Testing and modeling of the viscoplastic and fracture behavior of metallic foils used in lithium-ion batteries
Massachusetts Institute of Technology. Department of Mechanical Engineering.
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Aluminum 1235-H18 foils with sub-micron grain dimensions are often used as current collectors in Li-ion batteries. Due to their contribution to the structural integrity of batteries under impact loading, their plastic and fracture response is investigated in detail. Using a novel micro-tensile testing device with a piezoelectric actuator, dogbone specimens with a 1.25 mm wide and 5.7 mm long gage section are tested for three different in-plane material orientations and for strain rates ranging from 10-5/s to 10-2/s. It was found that the stress at a proof strain of 2% increased by about 25% from 160MPa to 200MPa within this range of strain rates. Furthermore, pronounced inplane anisotropy is observed as reflected by Lankford ratios variations from 0.2 to 1.5 .A material model is proposed which borrows elements of the anisotropic Yld2000-2d plasticity model and integrates these into a basic viscoplasticity framework that assumes the multiplicative decomposition of the equivalent stress into a strain and strain rate dependent contributions. The an isotropic fracture response is characterized for a strain rate of 10-3 /s using notched tension and Hasek punch experiments. It is found that a simple stress state independent version of the anisotropic MMC fracture initiation model provides a reasonable approximation of the observed experimental results.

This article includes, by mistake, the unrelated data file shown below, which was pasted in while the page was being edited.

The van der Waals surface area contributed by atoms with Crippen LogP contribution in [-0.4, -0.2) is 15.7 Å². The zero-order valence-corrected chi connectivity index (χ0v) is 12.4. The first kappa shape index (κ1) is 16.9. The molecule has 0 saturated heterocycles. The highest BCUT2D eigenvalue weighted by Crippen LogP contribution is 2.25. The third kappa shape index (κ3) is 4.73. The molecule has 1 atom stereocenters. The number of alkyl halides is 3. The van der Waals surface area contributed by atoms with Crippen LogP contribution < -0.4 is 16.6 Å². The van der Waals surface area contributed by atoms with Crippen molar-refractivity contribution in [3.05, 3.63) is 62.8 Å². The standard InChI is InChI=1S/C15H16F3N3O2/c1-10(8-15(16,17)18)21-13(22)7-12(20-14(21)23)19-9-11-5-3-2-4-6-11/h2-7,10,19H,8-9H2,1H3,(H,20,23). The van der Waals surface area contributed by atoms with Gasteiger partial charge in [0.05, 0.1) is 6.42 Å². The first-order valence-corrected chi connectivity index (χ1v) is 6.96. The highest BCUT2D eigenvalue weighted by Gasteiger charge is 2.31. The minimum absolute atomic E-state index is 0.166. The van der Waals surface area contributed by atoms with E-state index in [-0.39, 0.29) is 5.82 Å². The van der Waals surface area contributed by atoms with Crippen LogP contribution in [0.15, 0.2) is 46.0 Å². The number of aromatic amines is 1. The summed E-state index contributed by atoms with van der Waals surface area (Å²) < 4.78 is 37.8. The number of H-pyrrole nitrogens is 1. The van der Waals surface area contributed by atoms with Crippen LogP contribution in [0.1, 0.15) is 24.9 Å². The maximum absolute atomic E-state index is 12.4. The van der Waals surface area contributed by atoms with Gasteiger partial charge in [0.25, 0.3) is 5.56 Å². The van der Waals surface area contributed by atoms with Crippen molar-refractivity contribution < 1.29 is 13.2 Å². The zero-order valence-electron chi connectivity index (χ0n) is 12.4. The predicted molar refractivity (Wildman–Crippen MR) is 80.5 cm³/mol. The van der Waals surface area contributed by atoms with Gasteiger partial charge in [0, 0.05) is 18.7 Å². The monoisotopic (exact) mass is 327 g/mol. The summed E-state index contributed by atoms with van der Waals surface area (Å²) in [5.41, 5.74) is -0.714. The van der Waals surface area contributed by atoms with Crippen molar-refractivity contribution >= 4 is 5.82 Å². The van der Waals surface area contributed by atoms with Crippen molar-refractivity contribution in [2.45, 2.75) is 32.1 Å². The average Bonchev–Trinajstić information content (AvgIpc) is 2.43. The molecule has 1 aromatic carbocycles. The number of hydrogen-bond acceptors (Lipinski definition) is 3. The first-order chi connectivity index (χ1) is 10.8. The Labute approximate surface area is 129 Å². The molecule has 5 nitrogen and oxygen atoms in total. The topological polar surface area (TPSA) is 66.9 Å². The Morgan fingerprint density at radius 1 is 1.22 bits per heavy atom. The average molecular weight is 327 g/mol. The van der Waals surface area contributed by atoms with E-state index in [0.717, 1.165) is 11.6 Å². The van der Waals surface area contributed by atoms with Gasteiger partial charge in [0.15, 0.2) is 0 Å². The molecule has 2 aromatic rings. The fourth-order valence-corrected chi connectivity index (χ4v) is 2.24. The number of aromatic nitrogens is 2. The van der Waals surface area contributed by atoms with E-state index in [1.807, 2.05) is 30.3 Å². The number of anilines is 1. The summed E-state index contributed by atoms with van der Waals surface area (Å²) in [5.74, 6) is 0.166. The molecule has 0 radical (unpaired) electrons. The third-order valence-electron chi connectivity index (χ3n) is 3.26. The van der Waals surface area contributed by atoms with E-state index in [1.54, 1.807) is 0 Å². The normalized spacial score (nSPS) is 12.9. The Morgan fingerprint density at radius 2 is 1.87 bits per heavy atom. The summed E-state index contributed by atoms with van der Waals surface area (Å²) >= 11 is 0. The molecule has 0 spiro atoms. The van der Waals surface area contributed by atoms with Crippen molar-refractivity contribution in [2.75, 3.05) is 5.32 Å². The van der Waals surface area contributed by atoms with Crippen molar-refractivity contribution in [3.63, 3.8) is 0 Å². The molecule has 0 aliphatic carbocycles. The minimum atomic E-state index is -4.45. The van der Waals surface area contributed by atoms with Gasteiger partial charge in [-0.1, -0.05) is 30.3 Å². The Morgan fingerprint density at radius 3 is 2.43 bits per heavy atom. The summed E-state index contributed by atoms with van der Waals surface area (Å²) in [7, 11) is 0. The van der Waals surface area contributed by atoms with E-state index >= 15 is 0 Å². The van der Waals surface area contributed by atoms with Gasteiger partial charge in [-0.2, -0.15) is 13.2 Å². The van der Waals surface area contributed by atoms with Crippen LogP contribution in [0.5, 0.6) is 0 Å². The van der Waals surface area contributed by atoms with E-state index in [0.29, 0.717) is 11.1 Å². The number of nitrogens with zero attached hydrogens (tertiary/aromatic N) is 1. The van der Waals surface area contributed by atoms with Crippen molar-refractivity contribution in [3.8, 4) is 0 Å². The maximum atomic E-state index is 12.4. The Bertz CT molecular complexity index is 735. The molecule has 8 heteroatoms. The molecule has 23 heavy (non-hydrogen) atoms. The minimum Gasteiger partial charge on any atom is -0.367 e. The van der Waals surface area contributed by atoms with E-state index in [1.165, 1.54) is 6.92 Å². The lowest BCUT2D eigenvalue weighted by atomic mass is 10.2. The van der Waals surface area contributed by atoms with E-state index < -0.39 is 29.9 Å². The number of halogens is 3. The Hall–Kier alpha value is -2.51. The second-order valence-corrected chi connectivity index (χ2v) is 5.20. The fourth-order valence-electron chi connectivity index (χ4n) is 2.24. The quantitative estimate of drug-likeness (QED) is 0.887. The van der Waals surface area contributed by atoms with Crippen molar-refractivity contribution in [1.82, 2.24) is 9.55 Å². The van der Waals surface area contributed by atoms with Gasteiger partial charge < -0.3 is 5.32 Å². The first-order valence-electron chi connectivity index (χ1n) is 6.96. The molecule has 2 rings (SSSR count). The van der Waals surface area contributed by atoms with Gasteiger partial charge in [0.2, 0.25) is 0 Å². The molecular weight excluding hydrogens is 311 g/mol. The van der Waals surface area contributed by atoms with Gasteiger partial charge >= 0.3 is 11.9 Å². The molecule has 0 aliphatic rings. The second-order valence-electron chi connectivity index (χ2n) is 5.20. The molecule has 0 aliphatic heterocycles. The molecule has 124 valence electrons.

Thesis: S.M., Massachusetts Institute of Technology, Department of Mechanical Engineering, 2015.Cataloged from PDF version of thesis.Includes bibliographical references (pages 37-39).
DepartmentMassachusetts Institute of Technology. Department of Mechanical Engineering
Massachusetts Institute of Technology